Google’s Stadia platform has helped start a new form of gaming, streaming from the cloud. In the past year, Stadia, Microsoft xCloud, and Nvidia’s GeForce Now have made a big splash, but they still aren’t available on iOS. Why? Apple has confirmed it won’t allow services like Google Stadia on its platform.

Speaking to Business Insider this week, Apple has directly confirmed that it won’t allow game streaming services on iOS. Why? Apple claims that these services are in violation of App Store policy and, as a result, cannot exist on the company’s wildly popular iPhone or iPad.

Apple’s only key bit of information on how these services break App Store policy is because the games on Stadia, xCloud, and GeForce Now all work in a group, not individually. As a result, the games from Google Stadia don’t appear in search or App Store charts for iPhone or iPad users. The company’s full statement explains:

The App Store was created to be a safe and trusted place for customers to discover and download apps, and a great business opportunity for all developers. Before they go on our store, all apps are reviewed against the same set of guidelines that are intended to protect customers and provide a fair and level playing field to developers.

Our customers enjoy great apps and games from millions of developers, and gaming services can absolutely launch on the App Store as long as they follow the same set of guidelines applicable to all developers, including submitting games individually for review, and appearing in charts and search. In addition to the App Store, developers can choose to reach all iPhone and iPad users over the web through Safari and other browsers on the App Store.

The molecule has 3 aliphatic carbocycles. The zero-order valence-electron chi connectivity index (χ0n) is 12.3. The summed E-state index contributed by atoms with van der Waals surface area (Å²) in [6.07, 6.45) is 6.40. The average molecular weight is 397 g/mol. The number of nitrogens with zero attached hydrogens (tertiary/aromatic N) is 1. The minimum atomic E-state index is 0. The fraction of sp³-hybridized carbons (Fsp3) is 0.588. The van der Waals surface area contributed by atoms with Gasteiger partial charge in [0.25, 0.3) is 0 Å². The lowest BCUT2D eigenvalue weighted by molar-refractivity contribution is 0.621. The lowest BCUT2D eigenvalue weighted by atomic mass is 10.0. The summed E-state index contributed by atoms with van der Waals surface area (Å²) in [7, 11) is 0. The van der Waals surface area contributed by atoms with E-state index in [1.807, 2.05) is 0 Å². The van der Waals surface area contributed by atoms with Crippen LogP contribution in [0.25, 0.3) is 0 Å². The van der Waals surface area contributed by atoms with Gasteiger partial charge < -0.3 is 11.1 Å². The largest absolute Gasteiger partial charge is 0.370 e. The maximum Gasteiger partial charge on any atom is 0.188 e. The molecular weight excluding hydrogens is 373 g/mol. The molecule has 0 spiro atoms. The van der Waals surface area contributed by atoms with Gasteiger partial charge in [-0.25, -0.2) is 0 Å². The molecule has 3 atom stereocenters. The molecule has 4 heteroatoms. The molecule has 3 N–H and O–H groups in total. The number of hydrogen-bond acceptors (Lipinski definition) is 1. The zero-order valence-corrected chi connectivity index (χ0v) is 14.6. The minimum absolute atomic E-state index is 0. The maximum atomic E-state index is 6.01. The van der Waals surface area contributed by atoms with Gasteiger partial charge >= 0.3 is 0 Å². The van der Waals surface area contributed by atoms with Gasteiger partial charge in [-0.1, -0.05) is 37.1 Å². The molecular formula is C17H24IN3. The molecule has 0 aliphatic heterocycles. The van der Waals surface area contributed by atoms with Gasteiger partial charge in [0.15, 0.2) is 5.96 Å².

The Verge also points to a portion of Apple’s App Store policy. Section 4.2.7 of the policy explains terms for remote desktop applications, going over key restrictions that do bar services like Stadia and xCloud. For example, Apple notes that the “host device and client must be connected on a local and LAN-based network.” For cloud-streaming services, that’s not the case. There’s also a direct mention that these apps cannot be a “thin client for cloud-based app” which, really, is exactly what these services are.

Of course, there’s also the point of purchases too. For Google Stadia to work fully on an iPad or an iPhone, the company would have to use App Store billing, which, in turn, would end up giving Apple a 30% cut of game purchases and the monthly Pro subscription. Currently, Google gets around that cut because the games can’t be played on Apple’s devices.

For the time being, Google Stadia, Microsoft xCloud, and GeForce Now simply can’t exist on iPhone or iPad, which is a shame. Hopefully, Apple will eventually open its platform to this sort of service given how genuinely great it can be to play.

In the meantime, iPhone and iPad users can still download the official Stadia app but only to manage their library for use on a Chromecast.

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Ben Schoon

Ben is a writer primarily on 9to5Google who can also be found over on Twitter @NexusBen.